James Wilson Kerr III ’42, of Easton, Md., died on Mar. 18 from complications of strokes. At the time of his death, he resided at the Charlotte Hall (Md.) Veterans Home. Mr. Kerr was a retired Army lieutenant colonel and nuclear physicist. Mr. Kerr was born to James Wilson Kerr and Laura Virginia Wright of Baltimore. He is survived by his wife, Janice Bain-Kerr, P.O. Box 1537, Easton, MD 21601; two children, April Kerr-Miller and Andrew A. Kerr, Sr. (Katherine); five grandchildren, Allison Almason (Steve), Diana K. Kerr, James Wilson Kerr V (Jennifer), Andrew A. Kerr, Jr., Graham Kerr, and his step-son, Alexander M. Bain; two great-grandchildren, Joseph Mitchell Almason and James W. Kerr VI. He is also survived by his sister, L.Virginia Tester. He was preceded in death by his parents; stepfather; a sister, Mary Bruce Jakway; his former wives, Mary Thomas Montgomery Kerr and June Lehman; daughter “Katie” Kerr Wood; and son, James Wilson Kerr IV. Donations may be made to the Davidson College Library, Box 7200, Davidson, NC 28035-7200.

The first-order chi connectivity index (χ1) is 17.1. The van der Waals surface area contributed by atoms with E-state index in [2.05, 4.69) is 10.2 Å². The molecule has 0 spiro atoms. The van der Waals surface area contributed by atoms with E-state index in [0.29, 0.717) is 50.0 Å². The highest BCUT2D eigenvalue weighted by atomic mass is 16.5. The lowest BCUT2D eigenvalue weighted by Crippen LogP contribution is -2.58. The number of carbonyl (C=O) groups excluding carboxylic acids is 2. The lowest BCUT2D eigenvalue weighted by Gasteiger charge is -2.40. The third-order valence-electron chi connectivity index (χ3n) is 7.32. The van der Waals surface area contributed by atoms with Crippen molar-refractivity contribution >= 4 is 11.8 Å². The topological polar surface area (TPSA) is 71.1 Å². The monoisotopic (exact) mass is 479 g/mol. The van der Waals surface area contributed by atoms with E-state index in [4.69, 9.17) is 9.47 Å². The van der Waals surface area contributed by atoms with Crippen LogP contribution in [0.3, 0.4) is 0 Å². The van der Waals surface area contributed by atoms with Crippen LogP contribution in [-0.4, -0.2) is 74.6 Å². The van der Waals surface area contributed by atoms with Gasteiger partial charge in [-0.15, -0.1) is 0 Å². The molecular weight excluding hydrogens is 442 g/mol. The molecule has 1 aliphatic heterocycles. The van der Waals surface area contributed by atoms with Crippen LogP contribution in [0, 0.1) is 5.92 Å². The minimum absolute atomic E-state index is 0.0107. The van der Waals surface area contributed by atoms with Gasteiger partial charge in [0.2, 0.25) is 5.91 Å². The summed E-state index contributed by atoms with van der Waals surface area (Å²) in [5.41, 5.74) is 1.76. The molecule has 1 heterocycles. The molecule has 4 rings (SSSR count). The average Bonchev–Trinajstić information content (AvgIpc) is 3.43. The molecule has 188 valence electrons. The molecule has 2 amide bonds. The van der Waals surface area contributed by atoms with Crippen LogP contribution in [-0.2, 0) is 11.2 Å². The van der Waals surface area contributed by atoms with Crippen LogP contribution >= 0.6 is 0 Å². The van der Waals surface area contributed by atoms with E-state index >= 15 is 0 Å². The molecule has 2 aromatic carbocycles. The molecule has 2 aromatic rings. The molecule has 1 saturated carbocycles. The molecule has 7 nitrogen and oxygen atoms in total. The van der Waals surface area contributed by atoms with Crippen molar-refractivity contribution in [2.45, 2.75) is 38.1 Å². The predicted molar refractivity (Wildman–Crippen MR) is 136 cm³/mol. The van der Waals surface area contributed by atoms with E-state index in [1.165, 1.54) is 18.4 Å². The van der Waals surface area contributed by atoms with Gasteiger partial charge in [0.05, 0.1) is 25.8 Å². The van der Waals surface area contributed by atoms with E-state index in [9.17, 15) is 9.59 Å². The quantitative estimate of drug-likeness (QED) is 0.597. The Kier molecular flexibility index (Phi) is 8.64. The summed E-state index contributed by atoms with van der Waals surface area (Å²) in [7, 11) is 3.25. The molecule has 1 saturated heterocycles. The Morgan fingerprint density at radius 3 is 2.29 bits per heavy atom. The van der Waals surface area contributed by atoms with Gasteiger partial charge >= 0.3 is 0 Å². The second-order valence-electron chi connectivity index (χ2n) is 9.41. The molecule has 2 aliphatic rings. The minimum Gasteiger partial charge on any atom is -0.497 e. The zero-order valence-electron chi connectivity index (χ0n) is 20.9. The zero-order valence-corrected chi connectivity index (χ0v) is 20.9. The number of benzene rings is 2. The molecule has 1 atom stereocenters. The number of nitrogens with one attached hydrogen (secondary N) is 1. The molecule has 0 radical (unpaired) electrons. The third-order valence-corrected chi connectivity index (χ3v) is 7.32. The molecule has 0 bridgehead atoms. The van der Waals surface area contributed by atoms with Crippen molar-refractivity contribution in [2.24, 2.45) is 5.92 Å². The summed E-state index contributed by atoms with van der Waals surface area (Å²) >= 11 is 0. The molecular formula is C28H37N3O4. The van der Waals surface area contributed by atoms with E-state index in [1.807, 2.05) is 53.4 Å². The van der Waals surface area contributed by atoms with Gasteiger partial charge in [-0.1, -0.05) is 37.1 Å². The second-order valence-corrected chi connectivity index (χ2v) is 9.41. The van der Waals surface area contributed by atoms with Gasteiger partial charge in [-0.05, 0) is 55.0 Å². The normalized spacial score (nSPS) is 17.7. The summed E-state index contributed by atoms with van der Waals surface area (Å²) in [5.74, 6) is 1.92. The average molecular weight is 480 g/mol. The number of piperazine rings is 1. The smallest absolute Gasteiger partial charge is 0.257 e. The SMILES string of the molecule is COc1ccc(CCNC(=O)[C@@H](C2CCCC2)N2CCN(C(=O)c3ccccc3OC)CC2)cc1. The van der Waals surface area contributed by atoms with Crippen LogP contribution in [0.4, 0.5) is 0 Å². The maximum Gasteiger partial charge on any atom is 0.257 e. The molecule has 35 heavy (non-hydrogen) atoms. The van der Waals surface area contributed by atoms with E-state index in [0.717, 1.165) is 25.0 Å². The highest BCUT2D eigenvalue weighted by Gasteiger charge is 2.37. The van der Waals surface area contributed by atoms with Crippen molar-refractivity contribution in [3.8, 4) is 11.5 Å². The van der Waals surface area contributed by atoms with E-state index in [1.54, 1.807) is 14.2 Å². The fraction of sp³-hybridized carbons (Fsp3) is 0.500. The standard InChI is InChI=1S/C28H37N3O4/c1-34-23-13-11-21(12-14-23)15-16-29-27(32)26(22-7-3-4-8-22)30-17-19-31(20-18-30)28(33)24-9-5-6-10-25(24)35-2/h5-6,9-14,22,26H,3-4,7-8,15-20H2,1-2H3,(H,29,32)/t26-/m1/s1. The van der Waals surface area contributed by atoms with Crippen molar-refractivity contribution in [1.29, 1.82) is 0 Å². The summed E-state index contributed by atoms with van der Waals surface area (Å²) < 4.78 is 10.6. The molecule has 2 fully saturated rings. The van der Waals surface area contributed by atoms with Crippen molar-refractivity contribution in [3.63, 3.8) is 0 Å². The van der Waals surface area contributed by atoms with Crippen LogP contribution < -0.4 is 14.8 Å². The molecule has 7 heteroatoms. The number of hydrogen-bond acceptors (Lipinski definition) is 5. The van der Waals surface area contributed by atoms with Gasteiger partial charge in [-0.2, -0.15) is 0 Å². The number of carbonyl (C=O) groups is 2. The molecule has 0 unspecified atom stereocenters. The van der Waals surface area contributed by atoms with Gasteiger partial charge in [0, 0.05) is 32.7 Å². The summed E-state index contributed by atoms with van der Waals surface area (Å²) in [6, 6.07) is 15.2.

William “Bill” E. MacLauchlin, Jr. ’42 died on Feb. 16 in the presence of his loved ones in Clermont, Fla. Born Aug. 15, 1921, in Columbia, S.C., he was the son of William Edward MacLauchlin, Sr., and Elizabeth Waddill MacLauchlin. He graduated from Columbia High School and Davidson College. After serving in the Fighting 69th Infantry Division of the U.S. Army from 1943–46, he earned an M.S.W. degree from Tulane University and became a counselor for the Y.M.C.A. in New Orleans, La. After the Y.M.C.A., Bill worked as a salesman for Moore Business Forms in New Orleans and in Montgomery, Ala. He then moved to Sanford, Fla., and achieved his longstanding goal to own a business, becoming president of Celery City Printing Co., Inc. He was a member of the board of the Printing Industries of Florida and served as president of the Graphic Arts Association of Central Florida. In 1983 he was named Central Florida Printer of the Year. He was also a member of the Seminole County Tourist Development Council, served as president of the Sanford Lions Club, served two terms as president of the Scottish American Society, and served one term as president of the Saint Andrews Society. In addition, Bill was chairman of the Seminole County School Advisory Committee, a director for the Central Florida Zoo, and served two terms as chairman of the Salvation Army Board. An active Presbyterian from birth, he served as Sunday School teacher, deacon, and elder of the First Presbyterian Church in Sanford, Fla. Bill is survived and dearly missed by his wife, Marilyn George MacLauchlin, 1713 Sunset Dr., Clermont, FL 34711-3451; his children, Ann Waddill MacLauchlin (William Lee Moore), Reid Clark MacLauchlin (Barrie Gillam MacLauchlin), Charles August George (Sarah Whittier Chabot), Catherine George Kyle (Mark Bryan Kyle), and Margaret George Ruddy (Shamus); his grandchildren, James Henry Moore, Kelli Ann MacLauchlin, Michael Emmett George, Gracie Maher George, Jolie Susanna Chabot, Jesse Chabot George, Seth William Rakow, Madeline Jane Ruddy, and Mallory Ruddy Robison (Adam); and his great-granddaughter, Barrie Brooke Rakow. Bill was preceded in death by his first wife, Ann Catherine Clark; his daughter, Lynn Bedford MacLauchlin; his sister, Ellen Kollock MacLauchlin; and daughter, Barrie George.